The call is a “coo, coo, cook!” but there is also a “growl” or “mew” call.

 

WHITE-WINGED DOVE  (Zenaida asiatica)       Uncommon to  rare in winter, mostly        in the delta

 

The White-winged Dove is a faily regular straggler to the area from the southwest, and is take by dove hunters.  It prefers open brushy habitat and is most frequently found near the coast and especially in the Boothville-Vencie area.  The maximum is  290? on the Dec. 29, 2001 Venice Christmas Bird Count (RDP, et al), all essentially in one flock.  New Orleans records have become more common in recent years including one in a Metairie backyard--SP,RDP)[winter 1994, including Apr. 9-10, 1994, Metairie], up to 15 in uptown New Orleans (PW–2004), and for the Reserve area.  There were regular summer records at Delta NWR at Pilottown during the late 1960's, and a confirmed nesting there in 1971.  White-winged Doves had summered there in 1969, staying until Aug. 17 (when Hurricane Camille struck), were present until June the following year, and on June 19, 1971, definite proof of nesting was obtained.  The other summer records are June 29, 1951 at Grand Isle (LGG) and a pair on Breton Island on June 13, 1967 (JMV).   Individual  at Grand Isle on May 22, 1993 (PW,CS) and May 27, 2001 (PW) were very late.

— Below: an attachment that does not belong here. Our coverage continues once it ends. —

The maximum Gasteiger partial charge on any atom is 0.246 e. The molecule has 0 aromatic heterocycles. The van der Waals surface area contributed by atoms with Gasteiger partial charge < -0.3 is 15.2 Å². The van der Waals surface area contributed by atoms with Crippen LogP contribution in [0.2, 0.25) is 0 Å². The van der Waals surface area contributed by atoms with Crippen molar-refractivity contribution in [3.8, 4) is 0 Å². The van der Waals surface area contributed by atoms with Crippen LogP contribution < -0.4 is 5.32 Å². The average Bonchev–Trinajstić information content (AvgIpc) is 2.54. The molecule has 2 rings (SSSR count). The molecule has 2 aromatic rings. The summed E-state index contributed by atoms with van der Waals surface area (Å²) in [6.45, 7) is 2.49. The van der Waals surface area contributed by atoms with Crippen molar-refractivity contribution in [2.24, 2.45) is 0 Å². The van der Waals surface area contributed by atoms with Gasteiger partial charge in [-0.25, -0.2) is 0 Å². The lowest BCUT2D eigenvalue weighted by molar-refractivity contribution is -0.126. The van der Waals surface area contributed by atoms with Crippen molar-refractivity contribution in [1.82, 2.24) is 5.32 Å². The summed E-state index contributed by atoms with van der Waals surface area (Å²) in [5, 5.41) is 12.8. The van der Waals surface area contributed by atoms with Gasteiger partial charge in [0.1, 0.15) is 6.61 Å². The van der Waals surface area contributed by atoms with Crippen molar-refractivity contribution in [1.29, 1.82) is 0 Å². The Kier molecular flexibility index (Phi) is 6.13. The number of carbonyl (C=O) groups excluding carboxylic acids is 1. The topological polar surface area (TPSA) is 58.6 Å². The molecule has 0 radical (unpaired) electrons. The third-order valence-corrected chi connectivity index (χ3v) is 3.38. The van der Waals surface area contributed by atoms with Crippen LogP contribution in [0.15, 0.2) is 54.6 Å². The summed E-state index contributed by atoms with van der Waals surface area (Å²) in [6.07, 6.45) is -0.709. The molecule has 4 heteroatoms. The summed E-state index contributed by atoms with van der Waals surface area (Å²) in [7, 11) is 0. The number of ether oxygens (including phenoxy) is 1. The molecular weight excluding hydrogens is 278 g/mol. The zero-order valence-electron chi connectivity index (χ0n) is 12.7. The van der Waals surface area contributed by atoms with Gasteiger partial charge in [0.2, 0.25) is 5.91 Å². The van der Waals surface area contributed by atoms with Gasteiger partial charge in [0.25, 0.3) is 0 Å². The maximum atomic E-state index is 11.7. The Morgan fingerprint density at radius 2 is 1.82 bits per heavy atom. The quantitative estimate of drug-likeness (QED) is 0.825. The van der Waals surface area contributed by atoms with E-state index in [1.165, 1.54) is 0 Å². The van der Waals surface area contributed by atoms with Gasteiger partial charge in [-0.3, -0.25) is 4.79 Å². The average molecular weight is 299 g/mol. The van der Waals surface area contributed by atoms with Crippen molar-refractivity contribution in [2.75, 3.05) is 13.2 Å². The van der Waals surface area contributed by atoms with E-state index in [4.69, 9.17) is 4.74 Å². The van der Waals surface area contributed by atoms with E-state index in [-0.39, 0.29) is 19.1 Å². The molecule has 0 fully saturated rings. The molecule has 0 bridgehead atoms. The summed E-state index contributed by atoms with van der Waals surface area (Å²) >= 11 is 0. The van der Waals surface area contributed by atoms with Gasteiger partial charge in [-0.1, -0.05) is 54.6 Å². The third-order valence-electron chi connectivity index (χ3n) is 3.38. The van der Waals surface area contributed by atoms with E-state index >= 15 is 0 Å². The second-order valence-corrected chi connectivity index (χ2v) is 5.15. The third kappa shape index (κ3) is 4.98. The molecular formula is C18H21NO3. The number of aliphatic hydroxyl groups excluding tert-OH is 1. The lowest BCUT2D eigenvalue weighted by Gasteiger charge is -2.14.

Expected dates are October 20 to April 1, while extreme dates of occurrence, except for the records listed above, are Aug. 26, 1967 at New Orleans (JMH) and May 2,  1980 in Metair (SP,RDP).

 

MOURNING DOVE  (Zenaidura macroura)     Very common to abundant resident

 

This ubiquitous and familiar bird breeds commonly in both rural and residential areas and is often abundant on levees, in brushy fields, and waste areas.


PASSENGER PIGEON  (Ectopistes migratorius)     EXTINCT

 

Le Pae du Pratz reported the Passenger Pigeon abundant along the Mississippi in 1758 and Audubon found it abundant in Louisiana in 1826.  Other records include Nov. 23 and Dec.5, 1874 at Covington (GEB), and another Covington record on Jan. 26, 1895.  There were no Louisiana records after 1904.

 

INCA DOVE  (Columbina Inca)        Accidental, but established on Grand Isle